Here we assess and treat the client’s ability to activate specific muscles selectively in order to know more about their ability to perform specific movements and functions.
The presence of spasticity and low muscle tone affects the client’s ability to activate muscles in isolation. Think about the challenge of lifting their toes when they step or opening their hand. The difficulty in lifting their toes is two fold: the spastic muscles of the calf are almost always on and short, while the muscle on the front of the lower leg and lengthened and weak. I discuss how we use alignment to address muscle length, we can also use some of the sensory strategies discussed under awareness to see if the client is able to relax or activate their specific plantar or dorsiflexors in isolation.
Once a child is 3-4 years old they can use EMG Biofeedback to learn to activate a muscle. With EMG Biofeedback we place an electrode on the skin over a muscle and our biofeedback machine can pick up the electrical signal that generates when the muscle is active or decreases when the muscle relaxes. The client can see the signal on the machine or we can set it to sound so they can hear a tone when the muscle is active. Children love this – it is like a computer game!! They often learn to activate their muscles in a matter of minutes. Once they know how to activate a muscle with EMG biofeedback, we teach them how to activate it during function.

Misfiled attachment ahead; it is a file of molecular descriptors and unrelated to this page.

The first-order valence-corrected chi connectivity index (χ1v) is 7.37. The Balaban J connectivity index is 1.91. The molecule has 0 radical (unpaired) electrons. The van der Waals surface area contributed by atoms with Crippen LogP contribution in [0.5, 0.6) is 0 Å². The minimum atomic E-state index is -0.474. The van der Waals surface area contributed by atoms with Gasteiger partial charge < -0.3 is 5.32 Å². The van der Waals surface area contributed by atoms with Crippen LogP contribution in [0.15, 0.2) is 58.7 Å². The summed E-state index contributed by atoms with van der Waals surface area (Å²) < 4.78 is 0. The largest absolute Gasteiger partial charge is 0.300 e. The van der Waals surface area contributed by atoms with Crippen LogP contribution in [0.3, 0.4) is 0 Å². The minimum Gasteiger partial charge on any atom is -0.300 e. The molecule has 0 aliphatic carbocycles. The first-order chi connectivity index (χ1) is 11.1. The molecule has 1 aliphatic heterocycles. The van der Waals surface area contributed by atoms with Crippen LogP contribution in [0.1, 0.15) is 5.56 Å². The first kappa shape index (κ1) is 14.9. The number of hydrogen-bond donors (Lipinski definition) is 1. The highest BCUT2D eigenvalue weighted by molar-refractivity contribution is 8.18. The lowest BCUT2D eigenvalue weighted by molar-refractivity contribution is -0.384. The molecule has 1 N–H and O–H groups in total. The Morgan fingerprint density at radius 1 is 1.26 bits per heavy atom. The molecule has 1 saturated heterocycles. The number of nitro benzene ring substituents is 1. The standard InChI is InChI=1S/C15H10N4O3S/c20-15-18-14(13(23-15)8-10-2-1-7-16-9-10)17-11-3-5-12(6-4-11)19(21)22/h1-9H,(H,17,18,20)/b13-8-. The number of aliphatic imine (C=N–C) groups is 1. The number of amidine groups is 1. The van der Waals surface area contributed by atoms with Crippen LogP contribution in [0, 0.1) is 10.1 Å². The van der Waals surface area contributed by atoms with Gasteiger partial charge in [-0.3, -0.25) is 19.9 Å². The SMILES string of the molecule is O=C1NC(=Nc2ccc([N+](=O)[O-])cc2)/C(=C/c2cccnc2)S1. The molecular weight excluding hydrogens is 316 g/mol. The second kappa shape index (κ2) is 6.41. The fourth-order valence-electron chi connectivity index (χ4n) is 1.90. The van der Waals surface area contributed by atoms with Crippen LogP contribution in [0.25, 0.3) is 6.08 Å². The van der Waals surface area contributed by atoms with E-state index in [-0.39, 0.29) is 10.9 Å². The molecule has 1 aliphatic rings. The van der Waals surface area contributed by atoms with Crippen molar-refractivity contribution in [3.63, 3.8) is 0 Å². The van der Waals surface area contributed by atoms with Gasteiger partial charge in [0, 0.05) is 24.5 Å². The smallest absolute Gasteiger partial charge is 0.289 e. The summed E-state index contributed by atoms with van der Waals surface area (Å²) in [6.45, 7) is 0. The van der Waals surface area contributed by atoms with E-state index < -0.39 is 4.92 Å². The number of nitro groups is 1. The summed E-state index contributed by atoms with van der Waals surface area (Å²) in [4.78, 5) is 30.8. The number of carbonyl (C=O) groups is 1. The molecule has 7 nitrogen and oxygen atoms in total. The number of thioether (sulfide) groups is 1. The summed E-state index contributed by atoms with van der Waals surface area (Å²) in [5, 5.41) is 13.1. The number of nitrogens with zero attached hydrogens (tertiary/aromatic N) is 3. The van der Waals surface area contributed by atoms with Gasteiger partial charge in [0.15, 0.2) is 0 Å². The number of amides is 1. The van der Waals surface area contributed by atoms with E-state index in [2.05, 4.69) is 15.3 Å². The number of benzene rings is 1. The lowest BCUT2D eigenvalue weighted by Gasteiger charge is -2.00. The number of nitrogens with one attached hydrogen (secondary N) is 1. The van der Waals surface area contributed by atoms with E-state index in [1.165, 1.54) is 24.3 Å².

These are just a couple of examples of how we assess and teach muscle activation. There are many more ways!
Once we have addressed activation we can move on to step 4.